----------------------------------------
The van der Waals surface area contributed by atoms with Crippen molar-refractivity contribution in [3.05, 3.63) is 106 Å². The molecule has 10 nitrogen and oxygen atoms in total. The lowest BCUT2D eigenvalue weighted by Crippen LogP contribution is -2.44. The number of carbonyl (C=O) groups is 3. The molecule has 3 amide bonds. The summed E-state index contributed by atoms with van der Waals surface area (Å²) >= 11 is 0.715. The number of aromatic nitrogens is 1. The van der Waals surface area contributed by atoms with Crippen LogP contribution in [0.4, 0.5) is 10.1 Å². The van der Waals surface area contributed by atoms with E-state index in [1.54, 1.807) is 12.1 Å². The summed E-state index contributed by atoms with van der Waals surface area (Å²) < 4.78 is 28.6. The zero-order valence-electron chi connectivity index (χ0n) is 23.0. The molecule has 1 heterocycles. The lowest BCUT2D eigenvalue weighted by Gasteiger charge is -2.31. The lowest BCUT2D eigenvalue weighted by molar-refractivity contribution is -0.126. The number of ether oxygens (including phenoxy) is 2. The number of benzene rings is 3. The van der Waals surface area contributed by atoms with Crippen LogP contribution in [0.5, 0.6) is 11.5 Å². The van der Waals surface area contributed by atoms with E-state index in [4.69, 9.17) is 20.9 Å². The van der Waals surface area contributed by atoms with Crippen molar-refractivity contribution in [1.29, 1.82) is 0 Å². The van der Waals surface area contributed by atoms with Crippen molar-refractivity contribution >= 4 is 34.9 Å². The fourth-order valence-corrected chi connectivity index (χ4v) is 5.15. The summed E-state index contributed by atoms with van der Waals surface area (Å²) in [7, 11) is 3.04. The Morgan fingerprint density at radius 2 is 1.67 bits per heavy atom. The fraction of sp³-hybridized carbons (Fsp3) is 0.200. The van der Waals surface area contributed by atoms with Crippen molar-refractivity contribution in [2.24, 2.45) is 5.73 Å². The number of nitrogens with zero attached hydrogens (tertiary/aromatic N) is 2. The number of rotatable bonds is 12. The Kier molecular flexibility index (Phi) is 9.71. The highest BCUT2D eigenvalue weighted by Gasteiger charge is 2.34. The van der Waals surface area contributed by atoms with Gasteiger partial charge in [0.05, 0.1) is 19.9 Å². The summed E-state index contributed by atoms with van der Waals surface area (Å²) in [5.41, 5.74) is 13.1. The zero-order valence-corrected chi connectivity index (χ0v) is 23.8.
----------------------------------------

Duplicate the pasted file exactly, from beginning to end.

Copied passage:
The van der Waals surface area contributed by atoms with Crippen molar-refractivity contribution in [3.05, 3.63) is 106 Å². The molecule has 10 nitrogen and oxygen atoms in total. The lowest BCUT2D eigenvalue weighted by Crippen LogP contribution is -2.44. The number of carbonyl (C=O) groups is 3. The molecule has 3 amide bonds. The summed E-state index contributed by atoms with van der Waals surface area (Å²) >= 11 is 0.715. The number of aromatic nitrogens is 1. The van der Waals surface area contributed by atoms with Crippen LogP contribution in [0.4, 0.5) is 10.1 Å². The van der Waals surface area contributed by atoms with E-state index in [1.54, 1.807) is 12.1 Å². The summed E-state index contributed by atoms with van der Waals surface area (Å²) < 4.78 is 28.6. The zero-order valence-electron chi connectivity index (χ0n) is 23.0. The molecule has 1 heterocycles. The lowest BCUT2D eigenvalue weighted by Gasteiger charge is -2.31. The lowest BCUT2D eigenvalue weighted by molar-refractivity contribution is -0.126. The number of ether oxygens (including phenoxy) is 2. The number of benzene rings is 3. The van der Waals surface area contributed by atoms with Crippen LogP contribution in [0.5, 0.6) is 11.5 Å². The van der Waals surface area contributed by atoms with E-state index in [4.69, 9.17) is 20.9 Å². The van der Waals surface area contributed by atoms with Crippen molar-refractivity contribution in [1.29, 1.82) is 0 Å². The van der Waals surface area contributed by atoms with Crippen molar-refractivity contribution >= 4 is 34.9 Å². The fourth-order valence-corrected chi connectivity index (χ4v) is 5.15. The summed E-state index contributed by atoms with van der Waals surface area (Å²) in [7, 11) is 3.04. The Morgan fingerprint density at radius 2 is 1.67 bits per heavy atom. The fraction of sp³-hybridized carbons (Fsp3) is 0.200. The van der Waals surface area contributed by atoms with Crippen molar-refractivity contribution in [2.24, 2.45) is 5.73 Å². The number of nitrogens with zero attached hydrogens (tertiary/aromatic N) is 2. The number of rotatable bonds is 12. The Kier molecular flexibility index (Phi) is 9.71. The highest BCUT2D eigenvalue weighted by Gasteiger charge is 2.34. The van der Waals surface area contributed by atoms with Gasteiger partial charge in [0.05, 0.1) is 19.9 Å². The summed E-state index contributed by atoms with van der Waals surface area (Å²) in [5.41, 5.74) is 13.1. The zero-order valence-corrected chi connectivity index (χ0v) is 23.8.